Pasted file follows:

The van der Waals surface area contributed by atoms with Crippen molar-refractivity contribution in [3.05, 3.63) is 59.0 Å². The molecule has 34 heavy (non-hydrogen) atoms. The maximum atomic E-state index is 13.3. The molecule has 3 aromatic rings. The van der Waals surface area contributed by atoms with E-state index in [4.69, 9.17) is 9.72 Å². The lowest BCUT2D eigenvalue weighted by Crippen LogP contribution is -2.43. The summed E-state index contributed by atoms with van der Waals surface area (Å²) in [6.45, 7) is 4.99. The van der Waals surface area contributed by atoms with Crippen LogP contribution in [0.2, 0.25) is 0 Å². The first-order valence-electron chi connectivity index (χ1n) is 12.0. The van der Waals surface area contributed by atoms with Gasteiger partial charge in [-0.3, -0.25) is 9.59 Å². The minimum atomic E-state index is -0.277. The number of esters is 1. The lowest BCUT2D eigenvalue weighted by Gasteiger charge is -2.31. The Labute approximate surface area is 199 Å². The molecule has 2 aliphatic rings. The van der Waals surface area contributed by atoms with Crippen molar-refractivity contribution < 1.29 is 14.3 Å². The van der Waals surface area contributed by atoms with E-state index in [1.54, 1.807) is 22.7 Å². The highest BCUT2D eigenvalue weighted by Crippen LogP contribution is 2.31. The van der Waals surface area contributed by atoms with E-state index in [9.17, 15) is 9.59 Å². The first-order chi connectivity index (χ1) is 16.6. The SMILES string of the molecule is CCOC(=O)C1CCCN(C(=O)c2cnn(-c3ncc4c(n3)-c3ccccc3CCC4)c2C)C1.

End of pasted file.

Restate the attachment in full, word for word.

The van der Waals surface area contributed by atoms with Crippen molar-refractivity contribution in [3.05, 3.63) is 59.0 Å². The molecule has 34 heavy (non-hydrogen) atoms. The maximum atomic E-state index is 13.3. The molecule has 3 aromatic rings. The van der Waals surface area contributed by atoms with E-state index in [4.69, 9.17) is 9.72 Å². The lowest BCUT2D eigenvalue weighted by Crippen LogP contribution is -2.43. The summed E-state index contributed by atoms with van der Waals surface area (Å²) in [6.45, 7) is 4.99. The van der Waals surface area contributed by atoms with Crippen LogP contribution in [0.2, 0.25) is 0 Å². The first-order valence-electron chi connectivity index (χ1n) is 12.0. The van der Waals surface area contributed by atoms with Gasteiger partial charge in [-0.3, -0.25) is 9.59 Å². The minimum atomic E-state index is -0.277. The number of esters is 1. The lowest BCUT2D eigenvalue weighted by Gasteiger charge is -2.31. The Labute approximate surface area is 199 Å². The molecule has 2 aliphatic rings. The van der Waals surface area contributed by atoms with Crippen molar-refractivity contribution < 1.29 is 14.3 Å². The van der Waals surface area contributed by atoms with E-state index in [1.54, 1.807) is 22.7 Å². The highest BCUT2D eigenvalue weighted by Crippen LogP contribution is 2.31. The van der Waals surface area contributed by atoms with E-state index in [9.17, 15) is 9.59 Å². The first-order chi connectivity index (χ1) is 16.6. The SMILES string of the molecule is CCOC(=O)C1CCCN(C(=O)c2cnn(-c3ncc4c(n3)-c3ccccc3CCC4)c2C)C1.